The Bible Book by Book
The Prophet. His name means "done," and he is the son of Amittai. His home was Gath-hepher, a village of Zebulun, and he, therefore, belonged to the ten tribes and not to Judah. He is first mentioned in 2 Kings 14:28, where he prophesied the success of Jeroboam II, in his war with Syria, by which he would restore the territory that other nations had wrested from Israel. He very likely prophesied at an early date, though all attempts to determine the time of his prophecy or the time and place of his death have failed.

The Prophecy. It differs from all the other prophecies in that it is a narrative and more "the history of a prophecy than prophecy itself". All the others are taken up chiefly with prophetic utterances, while this book records the experiences and work of Jonah, but tells us little of his utterances. The story of Jonah has been compared to those of Elijah and Elisha (1 Kings 17-19, and 2 Kings 4-6).

Although full of the miraculous element, the evident purpose is to teach great moral and spiritual lessons, and it is unfortunate that its supernatural element has made this book the subject of infidel attack. But the facts, though extraordinary, are in no way contradictory or inconsistent. Indeed, Mr. Driver has well said that "no doubt the outlines of the narrative are historical." Christ spoke of Jonah and accredited it by likening his own death for three days to Jonah's three days in the fish's belly.

It is the most "Christian" of all the Old Testament books, its central truth being the universality of the divine plan of redemption. Nowhere else in the Old Testament is such stress laid upon the love of God as embracing in its scope the whole human race.


I. Jonah's First Call and Flight from Duty, Chs. 1-2.

1. The call, flight and punishment, 1:1-16.

2. The repentance and rescue, 1:17-2:10 (end).

II. Jonah's Second Call and Preaching at Nineveh, Ch. 3.

1. His second call. 1-2.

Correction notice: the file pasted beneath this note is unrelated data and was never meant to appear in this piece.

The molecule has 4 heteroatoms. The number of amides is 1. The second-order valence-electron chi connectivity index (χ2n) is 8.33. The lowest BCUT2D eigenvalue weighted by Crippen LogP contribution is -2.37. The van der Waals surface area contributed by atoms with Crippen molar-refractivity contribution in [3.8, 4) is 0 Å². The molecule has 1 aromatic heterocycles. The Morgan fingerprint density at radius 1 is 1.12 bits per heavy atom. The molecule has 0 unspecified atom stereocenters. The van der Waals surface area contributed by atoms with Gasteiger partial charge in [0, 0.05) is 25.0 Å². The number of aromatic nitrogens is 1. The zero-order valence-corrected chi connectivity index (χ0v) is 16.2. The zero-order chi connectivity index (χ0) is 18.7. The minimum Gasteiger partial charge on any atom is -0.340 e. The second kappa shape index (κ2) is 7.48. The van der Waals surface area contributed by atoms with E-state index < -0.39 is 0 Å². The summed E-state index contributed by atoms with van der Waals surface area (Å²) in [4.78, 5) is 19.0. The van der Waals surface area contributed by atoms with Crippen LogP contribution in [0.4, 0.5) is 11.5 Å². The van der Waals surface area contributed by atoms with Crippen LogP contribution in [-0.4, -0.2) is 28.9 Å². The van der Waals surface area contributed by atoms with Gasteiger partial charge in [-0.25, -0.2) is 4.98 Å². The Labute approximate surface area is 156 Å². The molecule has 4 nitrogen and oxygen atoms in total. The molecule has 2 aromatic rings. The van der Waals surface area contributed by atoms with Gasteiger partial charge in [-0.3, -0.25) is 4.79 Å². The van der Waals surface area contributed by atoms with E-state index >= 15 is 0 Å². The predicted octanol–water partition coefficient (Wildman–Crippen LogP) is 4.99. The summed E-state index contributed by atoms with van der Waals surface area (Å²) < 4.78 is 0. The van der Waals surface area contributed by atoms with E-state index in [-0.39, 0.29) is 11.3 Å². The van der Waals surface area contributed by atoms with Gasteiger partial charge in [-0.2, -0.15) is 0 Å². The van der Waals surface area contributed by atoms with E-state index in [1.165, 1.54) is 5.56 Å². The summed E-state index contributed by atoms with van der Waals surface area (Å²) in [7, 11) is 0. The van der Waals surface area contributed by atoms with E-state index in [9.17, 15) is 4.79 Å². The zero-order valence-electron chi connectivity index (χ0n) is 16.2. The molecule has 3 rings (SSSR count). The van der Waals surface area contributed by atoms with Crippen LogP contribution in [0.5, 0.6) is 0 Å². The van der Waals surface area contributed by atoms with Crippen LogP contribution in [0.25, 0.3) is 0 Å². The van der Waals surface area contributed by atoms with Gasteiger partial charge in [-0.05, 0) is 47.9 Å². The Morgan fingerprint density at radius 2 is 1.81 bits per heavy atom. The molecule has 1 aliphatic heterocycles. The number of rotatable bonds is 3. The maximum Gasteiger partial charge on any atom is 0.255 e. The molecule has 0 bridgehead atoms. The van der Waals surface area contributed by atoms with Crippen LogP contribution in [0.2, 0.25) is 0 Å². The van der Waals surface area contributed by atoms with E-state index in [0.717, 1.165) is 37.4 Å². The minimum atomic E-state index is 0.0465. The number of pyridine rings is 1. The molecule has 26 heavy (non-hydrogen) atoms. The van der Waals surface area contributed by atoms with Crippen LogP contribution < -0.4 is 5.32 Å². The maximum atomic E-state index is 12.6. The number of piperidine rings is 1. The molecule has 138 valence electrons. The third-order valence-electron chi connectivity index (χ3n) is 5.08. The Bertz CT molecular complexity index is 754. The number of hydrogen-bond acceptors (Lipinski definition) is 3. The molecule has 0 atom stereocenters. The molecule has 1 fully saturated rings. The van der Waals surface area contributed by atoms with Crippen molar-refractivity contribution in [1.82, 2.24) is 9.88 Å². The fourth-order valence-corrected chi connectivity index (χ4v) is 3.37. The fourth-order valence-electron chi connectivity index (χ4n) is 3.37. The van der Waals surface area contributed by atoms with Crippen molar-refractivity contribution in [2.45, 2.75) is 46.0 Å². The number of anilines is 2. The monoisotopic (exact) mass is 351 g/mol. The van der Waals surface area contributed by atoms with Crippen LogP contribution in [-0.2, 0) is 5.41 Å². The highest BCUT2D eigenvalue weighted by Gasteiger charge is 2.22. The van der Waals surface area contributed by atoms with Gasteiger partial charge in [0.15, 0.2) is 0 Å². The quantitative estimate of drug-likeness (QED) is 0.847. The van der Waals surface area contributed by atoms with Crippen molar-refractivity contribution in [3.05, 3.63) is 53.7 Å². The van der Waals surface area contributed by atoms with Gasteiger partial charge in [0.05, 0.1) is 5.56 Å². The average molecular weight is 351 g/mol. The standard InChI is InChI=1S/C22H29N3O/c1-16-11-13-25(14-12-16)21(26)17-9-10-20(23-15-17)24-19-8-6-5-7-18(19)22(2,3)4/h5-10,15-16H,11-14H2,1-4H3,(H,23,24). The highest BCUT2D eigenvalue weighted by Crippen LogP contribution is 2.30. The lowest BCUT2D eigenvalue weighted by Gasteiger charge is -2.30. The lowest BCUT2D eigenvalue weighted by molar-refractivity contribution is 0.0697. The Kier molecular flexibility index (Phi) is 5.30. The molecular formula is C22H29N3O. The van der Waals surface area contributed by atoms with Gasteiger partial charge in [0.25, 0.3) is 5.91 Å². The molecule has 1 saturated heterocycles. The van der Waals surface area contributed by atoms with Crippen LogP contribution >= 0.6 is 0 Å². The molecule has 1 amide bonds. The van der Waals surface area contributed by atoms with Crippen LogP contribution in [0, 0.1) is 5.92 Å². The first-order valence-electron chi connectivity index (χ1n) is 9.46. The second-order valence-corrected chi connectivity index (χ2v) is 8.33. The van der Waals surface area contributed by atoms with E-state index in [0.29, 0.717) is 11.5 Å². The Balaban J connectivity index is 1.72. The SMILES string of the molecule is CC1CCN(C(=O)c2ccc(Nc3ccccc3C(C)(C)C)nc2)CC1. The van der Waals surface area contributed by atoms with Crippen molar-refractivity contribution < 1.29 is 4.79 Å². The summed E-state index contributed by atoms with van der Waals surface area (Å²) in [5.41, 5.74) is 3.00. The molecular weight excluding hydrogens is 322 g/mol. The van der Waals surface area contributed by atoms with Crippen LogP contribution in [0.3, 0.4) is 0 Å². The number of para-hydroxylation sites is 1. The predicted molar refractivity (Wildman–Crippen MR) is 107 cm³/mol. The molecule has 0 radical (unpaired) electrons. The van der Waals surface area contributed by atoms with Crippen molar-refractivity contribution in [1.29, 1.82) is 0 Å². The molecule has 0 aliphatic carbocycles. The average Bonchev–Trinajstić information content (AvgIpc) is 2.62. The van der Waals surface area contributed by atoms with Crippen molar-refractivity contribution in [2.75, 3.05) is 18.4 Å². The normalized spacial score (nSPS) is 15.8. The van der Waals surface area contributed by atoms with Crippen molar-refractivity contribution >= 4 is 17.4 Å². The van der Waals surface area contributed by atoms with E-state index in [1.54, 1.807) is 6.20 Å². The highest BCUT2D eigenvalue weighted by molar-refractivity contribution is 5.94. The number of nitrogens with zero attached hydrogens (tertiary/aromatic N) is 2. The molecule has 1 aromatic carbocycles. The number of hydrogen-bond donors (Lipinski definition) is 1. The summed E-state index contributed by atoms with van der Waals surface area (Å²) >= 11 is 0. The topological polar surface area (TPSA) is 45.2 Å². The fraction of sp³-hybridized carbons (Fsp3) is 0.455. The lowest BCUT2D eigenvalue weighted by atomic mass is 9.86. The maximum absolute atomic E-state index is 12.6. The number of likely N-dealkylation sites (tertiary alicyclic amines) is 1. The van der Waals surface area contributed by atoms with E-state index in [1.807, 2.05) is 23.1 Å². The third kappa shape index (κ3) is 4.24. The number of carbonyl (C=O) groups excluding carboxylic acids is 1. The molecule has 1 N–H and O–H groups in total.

2. His preaching against Nineveh. 2-4.

3. Nineveh repents, 5-9.

4. Nineveh is spared, 10.

III. Jonah's Anger and God's Mercy, Ch. 4.

1. Jonah's anger, 1-4.

2. The lessons of the gourd. 5-11.

For Study and Discussion. (1) The different elements of character noticeable in Jonah. (2) The dangers of disobedience, to self and to others. (3) The possibilities of influence for the man commissioned of God. Jonah's influence on the sailors and on Nineveh. (4) God's care for heathen nations (4-11), and its bearing upon the Foreign Mission enterprise. (5) The nature of true repentance and God's forgiveness. (6) The prophet, or preacher-his call, his message and place of service.

For the Outline Study of the Bible by Books by J.B. TIDELL, A.M., D.D. Professor of Biblical Literature in Baylor University, Waco, Texas
Jonah 1. Jonah, Sent to Nineveh, but Flees to Tarshish; Thrown into the Sea and Swallowed by a Fish

1. Jonah, sent to Nineveh, flees to Tarshish.
4. He is betrayed by a great storm;
11. thrown into the sea;
17. and swallowed by a fish.

Jonah 2. The Prayer and Deliverance of Jonah

1. The prayer of Jonah.
10. He is delivered out of the belly of the fish.

Jonah 3. Jonah Preaches to the Ninevites; They Repent and God Relents

1. Jonah, sent again, preaches to the Ninevites.
5. Upon their repentance,
10. God relents.

Jonah 4. God Rebukes Jonah for His Displeasure

1. Jonah repining at God's mercy,
4. is reproved by the type of a withering vine.
Top of Page
Top of Page